Ways Investment Advisers Can Limit Regulatory Investigations Risk

3 Ways Investment Advisers Can Limit Exposure to Regulatory Investigations

Investment advisers face considerable regulation and should follow best practices for best execution.

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By Rich Fachet, vice president of financial institutions at Argo Pro

Investment advisers help secure the future of their clients, and they work under a significant amount of regulation. And while the cost of operating in a regulated environment is already high, there’s another potential cost on top of that: regulatory investigations.

If an adviser is subject to a regulatory investigation and lacks sufficient coverage, he or she can suffer financial loss – and reputational damage.

A July 2018 risk alert from the Office of Compliance Inspections and Examinations (OCIE) of the U.S. Securities and Exchange Commission gave numerous examples of issues found during examinations of advisers’ compliance with their best execution obligations. To promote compliance, the OCIE encourages advisers to scrutinize their own adviser compliance programs and revise them where necessary.

Here are three things investment advisers can to do limit exposure to regulatory investigations.

1. Set clear policies and procedures at all levels.

This is essential, not only for in-house operations but also for third-party service providers. But it’s not enough to simply set policies and procedures; they must be monitored and enforced to minimize errors that can lead to claims.

Investment advisers should:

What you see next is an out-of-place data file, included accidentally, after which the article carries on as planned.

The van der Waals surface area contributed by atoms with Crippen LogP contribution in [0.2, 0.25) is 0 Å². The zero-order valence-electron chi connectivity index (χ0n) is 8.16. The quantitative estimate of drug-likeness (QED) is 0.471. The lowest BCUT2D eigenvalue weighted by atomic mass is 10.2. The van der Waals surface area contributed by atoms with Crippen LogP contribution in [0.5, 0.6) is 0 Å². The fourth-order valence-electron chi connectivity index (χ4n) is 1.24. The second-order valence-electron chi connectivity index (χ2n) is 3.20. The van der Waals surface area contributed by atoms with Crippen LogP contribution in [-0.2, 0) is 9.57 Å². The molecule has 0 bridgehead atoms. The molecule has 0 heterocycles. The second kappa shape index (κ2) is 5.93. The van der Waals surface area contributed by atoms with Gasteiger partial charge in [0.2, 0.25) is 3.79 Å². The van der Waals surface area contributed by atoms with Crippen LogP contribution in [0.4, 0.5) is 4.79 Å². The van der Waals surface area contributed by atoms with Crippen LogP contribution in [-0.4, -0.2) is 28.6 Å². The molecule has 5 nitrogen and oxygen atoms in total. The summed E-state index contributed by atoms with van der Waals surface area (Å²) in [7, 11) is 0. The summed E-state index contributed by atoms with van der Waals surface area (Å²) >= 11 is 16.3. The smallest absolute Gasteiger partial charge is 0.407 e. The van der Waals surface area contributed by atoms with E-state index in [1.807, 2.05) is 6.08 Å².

• Use due diligence in the selection of third-party service providers or broker-dealers. This includes regularly checking the execution quality of transactions handled by these providers.
  • Perform best execution reviews of broker-dealers, paying attention to their financial responsibility, execution capability and responsiveness to the adviser.
  • Seek and review input from traders and portfolio managers.

2. Be transparent with your investors.

In a word, disclose. In the spirit of transparency, be up front. This will strengthen your investors’ confidence in you and encourage open communication. One area the SEC is focused on is fee disclosure, including:

  • Making sure all fee arrangements are properly disclosed.
  • Fully disclosing best execution practices to ensure fair pricing.
  • Disclosing soft-dollar arrangements as well as any proprietary fee arrangements.

3. Obtain comprehensive insurance coverage.

Although following policies and procedures helps to eliminate errors, it isn’t fail-safe. That’s why investment advisers should give themselves the added protection of insurance coverage for situations they believe could lead to a claim. The following are some of the essentials for today’s environment – and all are available with Argo Pro’s new Asset Management PROtectSM.

  • Pre-claim defense coverage gives advisers an opportunity to proactively engage with their insurance carrier earlier in the claims process by giving notice of a potential claim before it occurs. This kind of pre-claim coverage can offer additional expense coverage prior to a formal regulatory investigation.
  • Third-party cyber coverage is essential in today’s world. After all, cybersecurity is the top compliance challenge for registered investment advisers, according to a 2018 Investment Adviser Association survey.
  • Built-in cost of corrections coverage, or trade error coverage, provides investment advisers with added protection against reputational harm from an accidental trade error.
  • A specialty claims team that includes attorneys who can provide expert advice in-house is part of an efficient solution for advisers.

Investment advisers continue to face evolving challenges. Having the right coverage in place and the right resources available – and following the best practices above – will go a long way toward managing the weight of organizational risk.